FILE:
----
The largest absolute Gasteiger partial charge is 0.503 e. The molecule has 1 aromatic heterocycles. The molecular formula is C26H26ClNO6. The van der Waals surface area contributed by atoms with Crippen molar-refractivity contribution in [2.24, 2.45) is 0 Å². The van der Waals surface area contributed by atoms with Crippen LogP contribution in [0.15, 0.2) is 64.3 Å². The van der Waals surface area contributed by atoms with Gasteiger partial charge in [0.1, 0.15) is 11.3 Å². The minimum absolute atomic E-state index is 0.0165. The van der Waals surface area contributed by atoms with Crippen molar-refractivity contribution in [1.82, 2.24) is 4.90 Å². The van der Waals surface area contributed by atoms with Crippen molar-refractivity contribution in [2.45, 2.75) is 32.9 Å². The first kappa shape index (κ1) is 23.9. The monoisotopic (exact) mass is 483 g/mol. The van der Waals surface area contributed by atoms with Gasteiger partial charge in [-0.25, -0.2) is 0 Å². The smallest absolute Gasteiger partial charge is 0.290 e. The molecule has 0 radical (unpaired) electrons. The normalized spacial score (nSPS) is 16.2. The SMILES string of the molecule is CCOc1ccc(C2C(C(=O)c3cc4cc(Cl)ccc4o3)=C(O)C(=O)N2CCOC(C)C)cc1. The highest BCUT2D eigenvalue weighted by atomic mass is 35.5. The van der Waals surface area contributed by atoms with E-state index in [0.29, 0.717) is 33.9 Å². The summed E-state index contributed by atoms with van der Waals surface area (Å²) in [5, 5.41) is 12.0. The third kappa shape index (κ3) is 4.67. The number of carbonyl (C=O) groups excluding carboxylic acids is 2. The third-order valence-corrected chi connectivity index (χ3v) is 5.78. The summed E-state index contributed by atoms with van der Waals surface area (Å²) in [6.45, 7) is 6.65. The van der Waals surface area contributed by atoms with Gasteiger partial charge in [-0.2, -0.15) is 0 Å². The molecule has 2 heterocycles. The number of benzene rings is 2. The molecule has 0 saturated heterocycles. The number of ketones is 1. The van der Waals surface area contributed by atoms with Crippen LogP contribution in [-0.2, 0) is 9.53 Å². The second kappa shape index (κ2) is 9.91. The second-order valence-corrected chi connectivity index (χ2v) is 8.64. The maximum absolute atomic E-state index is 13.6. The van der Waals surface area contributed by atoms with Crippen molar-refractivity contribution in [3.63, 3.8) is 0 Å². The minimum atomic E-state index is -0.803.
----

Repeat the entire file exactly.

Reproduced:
The largest absolute Gasteiger partial charge is 0.503 e. The molecule has 1 aromatic heterocycles. The molecular formula is C26H26ClNO6. The van der Waals surface area contributed by atoms with Crippen molar-refractivity contribution in [2.24, 2.45) is 0 Å². The van der Waals surface area contributed by atoms with Crippen LogP contribution in [0.15, 0.2) is 64.3 Å². The van der Waals surface area contributed by atoms with Gasteiger partial charge in [0.1, 0.15) is 11.3 Å². The minimum absolute atomic E-state index is 0.0165. The van der Waals surface area contributed by atoms with Crippen molar-refractivity contribution in [1.82, 2.24) is 4.90 Å². The van der Waals surface area contributed by atoms with Crippen molar-refractivity contribution in [2.45, 2.75) is 32.9 Å². The first kappa shape index (κ1) is 23.9. The monoisotopic (exact) mass is 483 g/mol. The van der Waals surface area contributed by atoms with Gasteiger partial charge in [-0.25, -0.2) is 0 Å². The smallest absolute Gasteiger partial charge is 0.290 e. The molecule has 0 radical (unpaired) electrons. The normalized spacial score (nSPS) is 16.2. The SMILES string of the molecule is CCOc1ccc(C2C(C(=O)c3cc4cc(Cl)ccc4o3)=C(O)C(=O)N2CCOC(C)C)cc1. The highest BCUT2D eigenvalue weighted by atomic mass is 35.5. The van der Waals surface area contributed by atoms with E-state index in [0.29, 0.717) is 33.9 Å². The summed E-state index contributed by atoms with van der Waals surface area (Å²) in [5, 5.41) is 12.0. The third kappa shape index (κ3) is 4.67. The number of carbonyl (C=O) groups excluding carboxylic acids is 2. The third-order valence-corrected chi connectivity index (χ3v) is 5.78. The summed E-state index contributed by atoms with van der Waals surface area (Å²) in [6.45, 7) is 6.65. The van der Waals surface area contributed by atoms with Gasteiger partial charge in [-0.2, -0.15) is 0 Å². The molecule has 2 heterocycles. The number of benzene rings is 2. The molecule has 0 saturated heterocycles. The number of ketones is 1. The van der Waals surface area contributed by atoms with Crippen LogP contribution in [-0.2, 0) is 9.53 Å². The second kappa shape index (κ2) is 9.91. The second-order valence-corrected chi connectivity index (χ2v) is 8.64. The maximum absolute atomic E-state index is 13.6. The van der Waals surface area contributed by atoms with Crippen molar-refractivity contribution in [3.63, 3.8) is 0 Å². The minimum atomic E-state index is -0.803.